The tribes of Chhatisgarh practice many crafts and the products of these skilled artisans are gaining in popularity all over the world today. Some of the crafts are described below.
The skilled craftsmen use different kinds of wood like teak, shisham, dhudi, kikar and sal to carve wooden ceilings, doors, window frames, pipes, masks and sculptures.
Due to the presence of bamboo thickets in Chhatisgarh, articles of decorative and daily use are produced which include implements used for agriculture, hunting tools, fishing traps and baskets.
Jewellery is crafted by skilled craftsmen in gold, silver, bronze and mixed metal. The men and women of the various tribes wear traditional ornaments made of cowries, feathers and beads.
Bell Metal or Dhokra
This Dhokra Art done with lost wax technique or hollow casting is made on craft bell metal handicrafts using brass and bronze.
Traditional smiths of the Dhokra Kamar tribes excel in the art of metal casting. This specialized art form, named after the community itself, is called Dhokra. The Dhokras of Bikna, originally resided in Bankura, and are renowned artisans with a gifted talent, passed on for generations. In Chhatisgarh, Bastar & Raigarh districts are famous for Dhokra art. Tribes like ‘Ghadwas’ of Bastar and ‘Jharas’ of Raigarh practice this craft.
These Dhokras specialize in figures and image making of various deities like Lakshmi, Lakshmi-Narayan, Siva-Parvati flanked by Ganesh and Kartik. Different animals and birds like elephants, horses, owls, peacocks etc also find their places into these pieces of art. The Dhokras of Netkamla and Bindhyajan are the typical makers of the items such as measuring bowls or paikona of different sizes and anklets (mal), tinkling dancing bells (ghunghru). The specialty of Dhokra handicraft is that each relic seems to have been made up of a seamless wire coiled around the clay article. This is indeed an illusion as the metal casting is done using the lost-wax technique which forms the main attraction of this craft. The earliest known lost wax artefact is the dancing girl of Mohenjodaro. It is believed that the lost-wax technique for copper casting had been found in other East Asian, Middle-East and Central American regions as well. In Purulia, the Dhokras make mixed aluminum by the lost wax process but do not make any images or figures; they rather make paikona, dhunuchi, pancha pradeep, anklets, and ghunghrus.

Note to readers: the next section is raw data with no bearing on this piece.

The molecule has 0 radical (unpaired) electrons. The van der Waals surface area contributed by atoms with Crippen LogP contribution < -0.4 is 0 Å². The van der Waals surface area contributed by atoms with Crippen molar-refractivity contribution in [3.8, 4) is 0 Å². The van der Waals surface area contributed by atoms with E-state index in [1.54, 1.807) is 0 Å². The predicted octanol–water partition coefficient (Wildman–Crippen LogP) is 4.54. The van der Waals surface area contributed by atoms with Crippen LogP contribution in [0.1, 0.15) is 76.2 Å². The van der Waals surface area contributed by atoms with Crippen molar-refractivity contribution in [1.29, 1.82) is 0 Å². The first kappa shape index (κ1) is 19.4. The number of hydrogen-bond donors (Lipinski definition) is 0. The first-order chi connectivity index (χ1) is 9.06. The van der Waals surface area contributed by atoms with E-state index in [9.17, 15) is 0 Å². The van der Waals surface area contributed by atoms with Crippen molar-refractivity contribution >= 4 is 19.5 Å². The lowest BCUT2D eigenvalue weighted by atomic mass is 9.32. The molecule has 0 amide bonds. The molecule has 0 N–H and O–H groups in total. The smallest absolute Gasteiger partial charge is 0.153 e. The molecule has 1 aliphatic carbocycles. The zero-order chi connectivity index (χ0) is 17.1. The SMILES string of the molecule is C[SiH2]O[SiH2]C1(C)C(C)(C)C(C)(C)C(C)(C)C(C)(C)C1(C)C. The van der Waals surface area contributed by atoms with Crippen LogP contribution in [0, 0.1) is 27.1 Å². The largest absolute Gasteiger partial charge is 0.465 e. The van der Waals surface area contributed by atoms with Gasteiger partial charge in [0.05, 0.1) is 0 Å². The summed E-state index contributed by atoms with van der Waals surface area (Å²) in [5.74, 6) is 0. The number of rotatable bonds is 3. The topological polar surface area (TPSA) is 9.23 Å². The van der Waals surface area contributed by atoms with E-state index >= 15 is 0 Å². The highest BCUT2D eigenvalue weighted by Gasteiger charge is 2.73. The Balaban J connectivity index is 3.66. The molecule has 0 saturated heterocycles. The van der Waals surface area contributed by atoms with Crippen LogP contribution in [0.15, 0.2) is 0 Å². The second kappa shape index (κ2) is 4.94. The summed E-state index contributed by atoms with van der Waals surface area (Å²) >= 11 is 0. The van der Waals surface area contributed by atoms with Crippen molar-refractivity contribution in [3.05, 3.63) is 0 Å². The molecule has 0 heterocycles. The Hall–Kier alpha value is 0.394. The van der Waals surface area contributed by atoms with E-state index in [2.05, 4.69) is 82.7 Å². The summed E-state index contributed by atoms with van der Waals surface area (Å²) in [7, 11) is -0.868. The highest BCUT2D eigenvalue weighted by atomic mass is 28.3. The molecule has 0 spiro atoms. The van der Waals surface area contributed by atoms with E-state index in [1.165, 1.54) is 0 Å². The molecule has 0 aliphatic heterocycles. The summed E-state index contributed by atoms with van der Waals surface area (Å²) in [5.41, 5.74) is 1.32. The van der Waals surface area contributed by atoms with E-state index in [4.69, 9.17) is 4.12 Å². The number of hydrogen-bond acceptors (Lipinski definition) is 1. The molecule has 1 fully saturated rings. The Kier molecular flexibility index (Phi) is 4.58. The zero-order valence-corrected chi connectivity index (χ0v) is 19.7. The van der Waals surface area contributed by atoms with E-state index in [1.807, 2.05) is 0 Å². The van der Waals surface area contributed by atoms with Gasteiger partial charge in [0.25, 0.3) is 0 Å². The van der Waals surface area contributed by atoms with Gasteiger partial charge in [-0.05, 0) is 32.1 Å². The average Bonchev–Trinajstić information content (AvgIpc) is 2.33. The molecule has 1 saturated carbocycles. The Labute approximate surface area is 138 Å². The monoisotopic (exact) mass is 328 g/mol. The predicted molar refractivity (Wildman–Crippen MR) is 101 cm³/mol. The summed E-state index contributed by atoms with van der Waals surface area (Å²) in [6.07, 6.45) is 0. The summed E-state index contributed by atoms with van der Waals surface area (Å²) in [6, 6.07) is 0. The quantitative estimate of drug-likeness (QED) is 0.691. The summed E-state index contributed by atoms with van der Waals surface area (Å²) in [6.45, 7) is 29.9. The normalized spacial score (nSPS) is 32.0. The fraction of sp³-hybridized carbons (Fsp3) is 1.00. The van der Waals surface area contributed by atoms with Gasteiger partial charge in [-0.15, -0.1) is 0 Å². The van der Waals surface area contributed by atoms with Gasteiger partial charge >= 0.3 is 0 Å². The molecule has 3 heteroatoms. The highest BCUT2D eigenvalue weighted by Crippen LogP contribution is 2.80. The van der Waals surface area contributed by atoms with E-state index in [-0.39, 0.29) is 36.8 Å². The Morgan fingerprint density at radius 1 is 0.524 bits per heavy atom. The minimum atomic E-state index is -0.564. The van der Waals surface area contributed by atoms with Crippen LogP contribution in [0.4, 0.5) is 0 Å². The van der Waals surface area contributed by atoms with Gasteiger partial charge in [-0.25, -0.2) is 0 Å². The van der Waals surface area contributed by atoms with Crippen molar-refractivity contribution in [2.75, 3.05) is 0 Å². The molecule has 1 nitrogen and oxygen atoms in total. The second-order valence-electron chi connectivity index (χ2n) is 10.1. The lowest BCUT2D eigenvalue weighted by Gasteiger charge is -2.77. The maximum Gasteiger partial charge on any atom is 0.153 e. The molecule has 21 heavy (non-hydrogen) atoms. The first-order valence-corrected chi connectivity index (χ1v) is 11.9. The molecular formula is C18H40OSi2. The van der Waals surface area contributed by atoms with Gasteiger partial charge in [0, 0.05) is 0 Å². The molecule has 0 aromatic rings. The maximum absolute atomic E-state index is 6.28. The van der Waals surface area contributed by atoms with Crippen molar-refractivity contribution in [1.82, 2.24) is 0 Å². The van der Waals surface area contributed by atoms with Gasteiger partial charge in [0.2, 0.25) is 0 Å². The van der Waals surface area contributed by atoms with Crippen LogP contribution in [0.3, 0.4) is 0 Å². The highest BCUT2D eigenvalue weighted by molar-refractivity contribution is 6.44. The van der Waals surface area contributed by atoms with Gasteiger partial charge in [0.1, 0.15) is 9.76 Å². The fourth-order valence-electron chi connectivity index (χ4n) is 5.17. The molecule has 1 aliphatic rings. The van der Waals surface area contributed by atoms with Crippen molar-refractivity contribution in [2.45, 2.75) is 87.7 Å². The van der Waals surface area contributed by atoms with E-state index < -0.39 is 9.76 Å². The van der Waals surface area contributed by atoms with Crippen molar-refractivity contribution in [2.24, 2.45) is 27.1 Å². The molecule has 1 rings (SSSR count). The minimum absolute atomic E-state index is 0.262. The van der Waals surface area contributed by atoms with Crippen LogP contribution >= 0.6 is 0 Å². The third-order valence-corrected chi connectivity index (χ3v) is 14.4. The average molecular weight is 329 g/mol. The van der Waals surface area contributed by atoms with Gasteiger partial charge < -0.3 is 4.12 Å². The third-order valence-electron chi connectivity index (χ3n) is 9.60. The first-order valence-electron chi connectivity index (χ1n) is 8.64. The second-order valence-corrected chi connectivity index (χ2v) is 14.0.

Dhokra metal casting is generally famous for unique artefacts like animals, jewelry, piggybank (Buli), ornamented pots and various deities. In the genre of jewelry: payeri (anklets), hansuli (necklace), earrings and bangles are most in demand because of the style statement they impart. The single and multiple diya lamps are, even molded in the forms of elephants, and are considered auspicious for many Hindu occasions. Dhokra is the only live example of the metal casting in East India as other similar crafts have faded away with time.
Wrought Iron or Loha Shilp
This craft is made with recycled scrap iron with which metal artefacts and figurines are used to make candle stands, lamps, toys and deities.
Clay and Terracota
Animal and human figurines, clay images of Gods and Goddesses, clay murals, clay relief, carvings, masks and lamps are exquisitely made by the craftsmen.
Toys and Dolls
Toys and dolls which are hollow are crafted and these generally do not require use of any tools. Figures of birds, animals with wheels designed for children and whistle toys resembling the period of ancient civilisation are very popular with the tourists.
Traditional tattoo motifs are painted on textiles with natural colours obtained from forests and combined with acrylic paint to ensure stability on fabric.
Attractive cotton fabrics are hand woven with Kosa thread and then hand-printed with natural vegetable dye extracted from the forests. Sarees, dress materials and drapes are made from these fabrics.